07 Jun 2010
Slots News: Phil Laak Smashes Poker Endurance record
Professional poker player, Phil ‘the Unabomber’ Laak has smashed the record for the longest consecutive period of time for playing poker.
Thousands of viewers watched the world record attempt online which kicked off on the 2nd June 2010 at 1.00am local time in Las Vegas, Nevada.
The latest attempt broke the original Guinness world record set by Larry Olmsted in Connecticut back in 2004 with Laak putting in a phenomenal 79 hours in at the table.
Guinness has yet to sanction Phil Laak’s attempt as the documentation and durations need to be officially reviewed and approved by the authority before the record can be confirmed. It is anticipated that an official notice of the new world record would be expected in the coming months.
The 37 year old also smashes the unofficial poker endurance record which is widely accepted in the poker world which was originally set by Paul Zimmer for 78 hours and 45 minutes of straight poker played in London in 2009.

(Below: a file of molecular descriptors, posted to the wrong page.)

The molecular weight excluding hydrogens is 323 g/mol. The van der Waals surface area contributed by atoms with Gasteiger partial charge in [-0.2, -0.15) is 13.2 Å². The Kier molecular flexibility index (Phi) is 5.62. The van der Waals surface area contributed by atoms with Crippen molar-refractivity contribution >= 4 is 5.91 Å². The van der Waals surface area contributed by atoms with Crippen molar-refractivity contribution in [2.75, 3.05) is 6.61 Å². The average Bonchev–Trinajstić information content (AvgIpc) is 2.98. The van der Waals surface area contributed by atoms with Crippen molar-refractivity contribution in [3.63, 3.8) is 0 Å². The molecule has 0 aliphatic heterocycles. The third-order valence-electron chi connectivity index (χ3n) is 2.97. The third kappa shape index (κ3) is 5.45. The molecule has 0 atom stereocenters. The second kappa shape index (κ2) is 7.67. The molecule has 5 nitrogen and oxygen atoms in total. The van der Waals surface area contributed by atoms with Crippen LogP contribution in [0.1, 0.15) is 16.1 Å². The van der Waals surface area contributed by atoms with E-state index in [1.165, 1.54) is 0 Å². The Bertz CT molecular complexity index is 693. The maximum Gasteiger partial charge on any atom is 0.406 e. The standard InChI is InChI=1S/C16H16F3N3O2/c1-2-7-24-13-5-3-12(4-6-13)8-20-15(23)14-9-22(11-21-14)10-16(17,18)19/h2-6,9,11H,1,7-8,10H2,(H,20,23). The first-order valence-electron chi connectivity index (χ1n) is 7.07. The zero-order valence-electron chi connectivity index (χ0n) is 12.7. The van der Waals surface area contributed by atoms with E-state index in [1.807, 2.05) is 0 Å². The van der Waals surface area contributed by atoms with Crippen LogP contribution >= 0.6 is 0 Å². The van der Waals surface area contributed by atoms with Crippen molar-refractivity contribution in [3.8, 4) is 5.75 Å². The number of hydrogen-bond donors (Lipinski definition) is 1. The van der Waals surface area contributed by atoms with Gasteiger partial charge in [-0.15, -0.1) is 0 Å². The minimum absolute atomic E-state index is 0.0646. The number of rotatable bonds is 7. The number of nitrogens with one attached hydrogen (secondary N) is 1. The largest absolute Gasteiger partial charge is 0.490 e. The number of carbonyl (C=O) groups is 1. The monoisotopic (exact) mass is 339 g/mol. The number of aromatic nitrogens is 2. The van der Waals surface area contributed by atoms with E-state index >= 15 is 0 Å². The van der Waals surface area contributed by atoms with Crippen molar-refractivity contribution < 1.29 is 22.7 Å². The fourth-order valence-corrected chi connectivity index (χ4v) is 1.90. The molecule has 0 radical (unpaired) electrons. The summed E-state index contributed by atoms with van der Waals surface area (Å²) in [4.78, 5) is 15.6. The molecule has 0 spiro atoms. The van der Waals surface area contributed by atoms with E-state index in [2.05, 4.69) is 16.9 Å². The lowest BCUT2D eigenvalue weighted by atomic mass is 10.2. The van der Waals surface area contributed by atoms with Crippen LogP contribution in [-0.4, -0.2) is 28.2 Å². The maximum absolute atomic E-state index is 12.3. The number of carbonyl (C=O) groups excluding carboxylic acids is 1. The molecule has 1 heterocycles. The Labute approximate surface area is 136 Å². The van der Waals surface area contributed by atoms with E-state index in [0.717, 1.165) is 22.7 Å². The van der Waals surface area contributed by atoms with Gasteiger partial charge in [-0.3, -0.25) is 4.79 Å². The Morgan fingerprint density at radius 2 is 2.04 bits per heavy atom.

Laak was allowed 5 minute breaks for every hour of poker played and had nutritionists standing by to provide him with meals every 5 hours. It was confirmed that Laak had been on a special diet since January in order to aid him in his efforts for the world record.
Laak reported that achieving both records has been no mean feat and took an epic 4 days to reach the required duration.
“There have been a few times where I realized if I didn’t stand up I wouldn’t be able to keep going, I’ve been stretching a lot. I’m the stretchmaster. It helped me through."
After Laak achieved the record he vowed he would try and continue right up to the 90 hours set in his original plan.
The pro has won a staggering 2.5 million from tournaments throughout his career and commented that it had always been his dream to break the Guinness world record.
As well the prestige of the world record, Laak plans to give half the winnings of the poker games played to the charity Camp Sunshine, a non profit organisation who give support a respite care to children with life long illnesses.